Mumbai: India’s fragmented media industry is heading for several mid-sized deals in coming quarters as cash-rich regional players try to expand and larger but loss-making operators look to consolidate around core segments.
The $12 billion media and entertainment industry, which has seen a handful of recent mergers, is poised for a wave of small to mid-sized deals across radio, television, newspapers and cable distributors, bankers and analysts said.
“There is some appetite now for mergers and acquisitions,” said Jehil Thakkar, media analyst at KPMG Advisory, who expects deals worth a total $100-$150 million in the sector.
“Industry is still recovering, not recovered. So people who need to cash-out will see it as an opportunity to do so in the next few months,” he said.
India has about 500 TV channels, 100 multi-system operators, thousands of cable operators and seven DTH operators, India’s market regulator said. The total number of registered newspapers was 69,323, as of 31 March, 2008, according to the Registrar of Newspapers for India.
Cash-rich Sun TV is eyeing buys in the broadcast space, sources directly involved said, while Viacom18, a joint venture between Viacom and Network18, has said it is planning expansion in the entertainment space.
Newspaper publishers Jagran Prakashan and a unit of HT Media Hindustan Media Ventures have said they are looking at acquisitions to boost their presence across India.
However, loss-making TV networks will primarily look at simplifying their shareholding pattern and strengthening balance sheets as they are in need of capital after facing a lean 2009, a banker at a foreign investment banking firm said.
“We have seen some fund-raising and more is in the offing. These funds will be used to capitalise their balance sheet and acquire assets,” he said, adding the acquisitions could be worth about $50-$200 million.
Loss-making Television Eighteen has said it will consider selling stake in some non-core operations and its board will meet on Wednesday to consider a restructuring proposal with two other entities.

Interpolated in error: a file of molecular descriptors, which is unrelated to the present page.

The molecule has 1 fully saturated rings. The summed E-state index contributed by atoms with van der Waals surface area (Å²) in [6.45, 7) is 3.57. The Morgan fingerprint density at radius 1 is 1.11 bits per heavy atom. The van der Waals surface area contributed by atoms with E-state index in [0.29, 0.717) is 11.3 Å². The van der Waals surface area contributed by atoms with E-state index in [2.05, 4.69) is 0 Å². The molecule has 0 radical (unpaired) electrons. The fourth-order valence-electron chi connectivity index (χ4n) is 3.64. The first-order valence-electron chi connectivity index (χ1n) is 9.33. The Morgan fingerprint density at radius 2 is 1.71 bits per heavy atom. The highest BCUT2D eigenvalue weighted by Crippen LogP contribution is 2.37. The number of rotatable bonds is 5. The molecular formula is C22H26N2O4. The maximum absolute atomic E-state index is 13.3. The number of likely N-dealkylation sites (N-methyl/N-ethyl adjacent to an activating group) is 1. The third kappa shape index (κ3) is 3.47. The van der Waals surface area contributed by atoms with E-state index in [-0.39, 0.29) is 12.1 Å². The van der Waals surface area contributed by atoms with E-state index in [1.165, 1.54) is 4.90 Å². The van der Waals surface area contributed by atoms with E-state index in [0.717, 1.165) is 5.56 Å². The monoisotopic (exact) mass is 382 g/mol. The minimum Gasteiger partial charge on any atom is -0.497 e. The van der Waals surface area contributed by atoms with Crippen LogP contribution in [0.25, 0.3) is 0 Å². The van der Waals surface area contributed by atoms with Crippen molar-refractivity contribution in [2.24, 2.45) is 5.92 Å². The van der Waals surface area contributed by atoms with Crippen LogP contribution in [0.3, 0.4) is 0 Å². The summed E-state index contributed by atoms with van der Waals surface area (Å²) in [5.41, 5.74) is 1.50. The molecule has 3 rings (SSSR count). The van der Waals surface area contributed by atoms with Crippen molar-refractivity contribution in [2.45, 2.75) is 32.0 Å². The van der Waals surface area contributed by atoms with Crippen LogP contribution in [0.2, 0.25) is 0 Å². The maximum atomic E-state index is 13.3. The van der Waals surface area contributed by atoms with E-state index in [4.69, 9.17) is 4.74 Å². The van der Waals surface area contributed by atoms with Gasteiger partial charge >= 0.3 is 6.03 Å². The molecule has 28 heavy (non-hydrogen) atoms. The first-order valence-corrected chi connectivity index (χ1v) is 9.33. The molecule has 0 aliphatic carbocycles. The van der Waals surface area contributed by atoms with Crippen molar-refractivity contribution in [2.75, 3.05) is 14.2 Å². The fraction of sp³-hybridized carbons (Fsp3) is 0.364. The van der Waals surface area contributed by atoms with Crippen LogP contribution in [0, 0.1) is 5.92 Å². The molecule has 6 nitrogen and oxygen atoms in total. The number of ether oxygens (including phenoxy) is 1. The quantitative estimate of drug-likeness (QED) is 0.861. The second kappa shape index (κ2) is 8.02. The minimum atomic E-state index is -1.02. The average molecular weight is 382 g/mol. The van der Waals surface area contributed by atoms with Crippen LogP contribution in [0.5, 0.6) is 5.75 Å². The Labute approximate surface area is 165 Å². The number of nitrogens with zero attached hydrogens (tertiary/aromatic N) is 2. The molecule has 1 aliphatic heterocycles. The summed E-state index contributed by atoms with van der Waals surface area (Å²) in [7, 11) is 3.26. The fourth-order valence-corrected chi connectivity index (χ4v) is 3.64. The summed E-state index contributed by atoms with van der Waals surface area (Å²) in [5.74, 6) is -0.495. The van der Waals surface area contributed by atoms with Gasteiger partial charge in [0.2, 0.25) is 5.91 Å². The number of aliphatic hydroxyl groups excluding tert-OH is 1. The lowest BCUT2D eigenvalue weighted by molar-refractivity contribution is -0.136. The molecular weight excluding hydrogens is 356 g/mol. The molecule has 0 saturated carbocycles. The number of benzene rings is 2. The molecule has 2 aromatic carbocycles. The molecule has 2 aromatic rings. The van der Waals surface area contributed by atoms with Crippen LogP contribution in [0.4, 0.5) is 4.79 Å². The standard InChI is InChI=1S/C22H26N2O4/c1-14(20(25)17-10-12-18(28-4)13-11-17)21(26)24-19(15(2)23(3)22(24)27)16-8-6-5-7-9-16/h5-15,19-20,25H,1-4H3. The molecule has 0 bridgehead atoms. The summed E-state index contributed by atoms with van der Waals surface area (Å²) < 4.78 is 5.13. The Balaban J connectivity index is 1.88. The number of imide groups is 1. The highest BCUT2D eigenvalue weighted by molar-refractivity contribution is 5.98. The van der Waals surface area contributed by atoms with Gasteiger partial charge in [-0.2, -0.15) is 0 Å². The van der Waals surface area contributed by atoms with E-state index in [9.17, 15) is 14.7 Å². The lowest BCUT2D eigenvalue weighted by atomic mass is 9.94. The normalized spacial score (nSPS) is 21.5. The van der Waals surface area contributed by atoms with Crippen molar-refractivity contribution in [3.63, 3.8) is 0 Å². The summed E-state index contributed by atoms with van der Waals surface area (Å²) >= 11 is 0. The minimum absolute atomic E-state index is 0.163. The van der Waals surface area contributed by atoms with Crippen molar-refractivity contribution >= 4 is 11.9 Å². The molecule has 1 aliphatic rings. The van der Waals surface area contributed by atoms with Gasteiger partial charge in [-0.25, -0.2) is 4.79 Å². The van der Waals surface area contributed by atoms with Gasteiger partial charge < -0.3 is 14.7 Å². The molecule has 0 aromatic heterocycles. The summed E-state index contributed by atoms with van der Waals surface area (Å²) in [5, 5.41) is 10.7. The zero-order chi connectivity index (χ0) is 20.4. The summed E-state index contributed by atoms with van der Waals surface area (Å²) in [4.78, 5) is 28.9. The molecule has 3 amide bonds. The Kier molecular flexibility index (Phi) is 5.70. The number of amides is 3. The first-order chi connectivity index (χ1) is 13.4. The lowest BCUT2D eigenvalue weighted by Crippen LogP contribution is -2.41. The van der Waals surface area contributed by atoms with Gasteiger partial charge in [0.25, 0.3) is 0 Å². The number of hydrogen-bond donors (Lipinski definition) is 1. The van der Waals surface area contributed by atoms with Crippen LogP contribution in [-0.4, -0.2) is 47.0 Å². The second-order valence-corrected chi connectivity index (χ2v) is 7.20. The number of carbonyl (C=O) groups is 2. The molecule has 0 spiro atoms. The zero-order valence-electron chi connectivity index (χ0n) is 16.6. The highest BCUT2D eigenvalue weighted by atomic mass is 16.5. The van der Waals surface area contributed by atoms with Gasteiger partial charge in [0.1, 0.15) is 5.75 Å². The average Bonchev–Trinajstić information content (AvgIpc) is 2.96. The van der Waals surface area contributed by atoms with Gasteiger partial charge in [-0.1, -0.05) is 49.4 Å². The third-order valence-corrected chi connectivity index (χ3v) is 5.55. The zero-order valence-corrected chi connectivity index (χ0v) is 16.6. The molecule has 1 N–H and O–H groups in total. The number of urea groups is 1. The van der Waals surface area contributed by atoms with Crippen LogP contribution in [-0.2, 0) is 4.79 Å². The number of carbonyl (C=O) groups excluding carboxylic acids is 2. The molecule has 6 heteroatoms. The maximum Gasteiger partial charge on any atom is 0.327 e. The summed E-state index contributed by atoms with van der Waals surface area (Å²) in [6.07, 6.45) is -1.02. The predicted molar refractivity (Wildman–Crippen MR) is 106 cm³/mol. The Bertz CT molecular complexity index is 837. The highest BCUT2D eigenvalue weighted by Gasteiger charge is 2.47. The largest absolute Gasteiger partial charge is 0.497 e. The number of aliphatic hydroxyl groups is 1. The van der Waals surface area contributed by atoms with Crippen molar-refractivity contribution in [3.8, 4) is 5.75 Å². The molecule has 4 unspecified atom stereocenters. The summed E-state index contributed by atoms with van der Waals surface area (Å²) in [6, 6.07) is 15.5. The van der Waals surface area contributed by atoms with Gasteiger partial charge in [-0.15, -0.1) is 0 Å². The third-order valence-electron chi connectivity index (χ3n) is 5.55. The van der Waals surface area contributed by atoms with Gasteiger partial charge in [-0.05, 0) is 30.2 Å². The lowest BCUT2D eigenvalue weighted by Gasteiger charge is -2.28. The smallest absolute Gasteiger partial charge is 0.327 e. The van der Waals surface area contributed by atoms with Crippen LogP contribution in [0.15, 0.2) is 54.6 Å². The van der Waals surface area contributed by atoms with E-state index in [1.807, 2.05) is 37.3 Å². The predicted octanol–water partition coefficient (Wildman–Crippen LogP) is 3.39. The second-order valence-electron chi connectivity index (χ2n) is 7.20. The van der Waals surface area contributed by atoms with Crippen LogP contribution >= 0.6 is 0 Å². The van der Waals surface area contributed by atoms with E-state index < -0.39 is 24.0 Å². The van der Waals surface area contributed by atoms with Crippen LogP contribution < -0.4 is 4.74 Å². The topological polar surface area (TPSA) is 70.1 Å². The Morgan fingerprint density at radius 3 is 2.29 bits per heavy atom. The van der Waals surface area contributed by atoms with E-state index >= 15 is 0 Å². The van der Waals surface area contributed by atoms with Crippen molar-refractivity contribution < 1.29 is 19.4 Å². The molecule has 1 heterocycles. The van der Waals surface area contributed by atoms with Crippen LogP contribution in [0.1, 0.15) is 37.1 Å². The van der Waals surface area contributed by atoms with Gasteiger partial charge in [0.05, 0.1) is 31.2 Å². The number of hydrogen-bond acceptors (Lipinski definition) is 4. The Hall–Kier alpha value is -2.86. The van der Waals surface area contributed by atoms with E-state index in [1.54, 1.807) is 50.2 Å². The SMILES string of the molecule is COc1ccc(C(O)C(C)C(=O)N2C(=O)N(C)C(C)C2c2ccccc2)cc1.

Last year, NDTV sold its general entertainment channel to a unit of Time Warner Inc and has said it is now looking for a buyer for its lifestyle unit after talks with Scripps Networks fell through in May.
“NDTV and TV18 are selling out a lot of stuff,” said Anand Shah, analyst with Angel Broking. “They want to focus more on their core business and divest all their loss-making businesses and clean their balance sheet.”
Regional goes national
While TV networks are selling off units, newspapers are looking at acquisitions to fuel growth.
“Regional players are starting to get fairly aggressive in building a larger footprint. Because they took less of a hit in the downturn,” KPMG’s Thakkar said. Most print publications in India are regional.
Recently, US private-equity firm Blackstone Group said it will invest about $50 million in the Jagran group, which later acquired Mid-Day Multimedia’s newspaper business.
Jagran is looking for more strategic partnerships where it can acquire stakes, R.K. Agarwal, chief financial officer of Jagran told Reuters last week.
“Media is a very buoyant industry. As competition gets tougher, there will be people who will get weaker. We will wait for the right time to pick up such players,” said Anup Sharma, chief financial officer of HMVL, which is looking to raise 2.7 billion rupees in an initial public offering.
Others expect the industry to remain fragmented despite the consolidation.
“It’s not going to be stagnant consolidation. While you might see some channels absorbed, you might see the launch of four or five new ones. There will be M&A but it will continue to remain fragmented,” said KPMG’s Thakkar.